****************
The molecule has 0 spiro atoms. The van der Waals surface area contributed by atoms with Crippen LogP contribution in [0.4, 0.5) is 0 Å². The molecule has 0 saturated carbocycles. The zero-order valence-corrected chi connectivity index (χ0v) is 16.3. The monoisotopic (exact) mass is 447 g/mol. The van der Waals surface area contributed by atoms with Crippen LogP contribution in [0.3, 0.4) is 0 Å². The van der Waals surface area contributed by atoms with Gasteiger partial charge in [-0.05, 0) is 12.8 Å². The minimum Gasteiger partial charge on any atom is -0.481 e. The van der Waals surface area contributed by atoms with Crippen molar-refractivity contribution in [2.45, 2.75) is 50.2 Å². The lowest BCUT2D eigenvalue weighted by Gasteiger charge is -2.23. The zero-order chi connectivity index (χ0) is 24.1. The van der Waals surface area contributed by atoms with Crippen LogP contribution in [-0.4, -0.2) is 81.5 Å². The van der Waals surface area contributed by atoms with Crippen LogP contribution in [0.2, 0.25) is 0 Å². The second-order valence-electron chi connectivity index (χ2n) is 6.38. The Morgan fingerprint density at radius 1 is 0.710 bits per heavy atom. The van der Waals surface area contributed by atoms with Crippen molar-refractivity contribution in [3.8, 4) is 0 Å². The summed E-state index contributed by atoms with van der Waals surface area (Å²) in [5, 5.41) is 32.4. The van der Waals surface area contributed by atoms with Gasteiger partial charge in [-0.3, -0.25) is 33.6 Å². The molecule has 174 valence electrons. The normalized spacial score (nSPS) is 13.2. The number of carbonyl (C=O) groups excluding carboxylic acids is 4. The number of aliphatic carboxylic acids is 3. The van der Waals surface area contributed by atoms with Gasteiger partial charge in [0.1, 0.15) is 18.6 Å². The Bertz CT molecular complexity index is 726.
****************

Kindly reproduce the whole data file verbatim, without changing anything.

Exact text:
The molecule has 0 spiro atoms. The van der Waals surface area contributed by atoms with Crippen LogP contribution in [0.4, 0.5) is 0 Å². The molecule has 0 saturated carbocycles. The zero-order valence-corrected chi connectivity index (χ0v) is 16.3. The monoisotopic (exact) mass is 447 g/mol. The van der Waals surface area contributed by atoms with Crippen LogP contribution in [0.3, 0.4) is 0 Å². The van der Waals surface area contributed by atoms with Gasteiger partial charge in [-0.05, 0) is 12.8 Å². The minimum Gasteiger partial charge on any atom is -0.481 e. The van der Waals surface area contributed by atoms with Crippen molar-refractivity contribution in [2.45, 2.75) is 50.2 Å². The lowest BCUT2D eigenvalue weighted by Gasteiger charge is -2.23. The zero-order chi connectivity index (χ0) is 24.1. The van der Waals surface area contributed by atoms with Crippen LogP contribution in [-0.4, -0.2) is 81.5 Å². The van der Waals surface area contributed by atoms with Crippen LogP contribution in [0.2, 0.25) is 0 Å². The second-order valence-electron chi connectivity index (χ2n) is 6.38. The Morgan fingerprint density at radius 1 is 0.710 bits per heavy atom. The van der Waals surface area contributed by atoms with Crippen molar-refractivity contribution in [3.8, 4) is 0 Å². The summed E-state index contributed by atoms with van der Waals surface area (Å²) in [5, 5.41) is 32.4. The van der Waals surface area contributed by atoms with Gasteiger partial charge in [-0.3, -0.25) is 33.6 Å². The molecule has 174 valence electrons. The normalized spacial score (nSPS) is 13.2. The number of carbonyl (C=O) groups excluding carboxylic acids is 4. The number of aliphatic carboxylic acids is 3. The van der Waals surface area contributed by atoms with Gasteiger partial charge in [0.1, 0.15) is 18.6 Å². The Bertz CT molecular complexity index is 726.